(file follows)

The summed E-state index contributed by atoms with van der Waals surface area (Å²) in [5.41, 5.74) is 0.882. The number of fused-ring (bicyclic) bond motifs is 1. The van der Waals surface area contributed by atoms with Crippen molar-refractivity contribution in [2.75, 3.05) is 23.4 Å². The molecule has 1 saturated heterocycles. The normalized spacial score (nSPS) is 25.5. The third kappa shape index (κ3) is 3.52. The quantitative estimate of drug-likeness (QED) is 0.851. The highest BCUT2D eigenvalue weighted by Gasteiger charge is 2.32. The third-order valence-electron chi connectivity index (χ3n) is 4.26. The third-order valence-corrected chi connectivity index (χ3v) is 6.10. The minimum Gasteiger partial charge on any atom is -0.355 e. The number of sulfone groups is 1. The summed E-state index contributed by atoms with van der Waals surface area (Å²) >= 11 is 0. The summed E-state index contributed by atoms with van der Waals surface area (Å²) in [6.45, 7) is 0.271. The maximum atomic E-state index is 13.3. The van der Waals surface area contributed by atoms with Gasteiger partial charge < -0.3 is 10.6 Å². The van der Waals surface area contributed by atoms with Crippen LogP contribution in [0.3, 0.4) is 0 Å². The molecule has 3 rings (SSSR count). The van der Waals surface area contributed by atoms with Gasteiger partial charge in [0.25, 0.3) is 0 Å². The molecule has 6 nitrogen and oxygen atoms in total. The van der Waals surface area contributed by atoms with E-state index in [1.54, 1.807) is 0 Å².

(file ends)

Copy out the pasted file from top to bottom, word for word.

The summed E-state index contributed by atoms with van der Waals surface area (Å²) in [5.41, 5.74) is 0.882. The number of fused-ring (bicyclic) bond motifs is 1. The van der Waals surface area contributed by atoms with Crippen molar-refractivity contribution in [2.75, 3.05) is 23.4 Å². The molecule has 1 saturated heterocycles. The normalized spacial score (nSPS) is 25.5. The third kappa shape index (κ3) is 3.52. The quantitative estimate of drug-likeness (QED) is 0.851. The highest BCUT2D eigenvalue weighted by Gasteiger charge is 2.32. The third-order valence-electron chi connectivity index (χ3n) is 4.26. The third-order valence-corrected chi connectivity index (χ3v) is 6.10. The minimum Gasteiger partial charge on any atom is -0.355 e. The number of sulfone groups is 1. The summed E-state index contributed by atoms with van der Waals surface area (Å²) >= 11 is 0. The summed E-state index contributed by atoms with van der Waals surface area (Å²) in [6.45, 7) is 0.271. The maximum atomic E-state index is 13.3. The van der Waals surface area contributed by atoms with Gasteiger partial charge < -0.3 is 10.6 Å². The van der Waals surface area contributed by atoms with Crippen LogP contribution in [0.3, 0.4) is 0 Å². The molecule has 3 rings (SSSR count). The van der Waals surface area contributed by atoms with Gasteiger partial charge in [0.25, 0.3) is 0 Å². The molecule has 6 nitrogen and oxygen atoms in total. The van der Waals surface area contributed by atoms with E-state index in [1.54, 1.807) is 0 Å².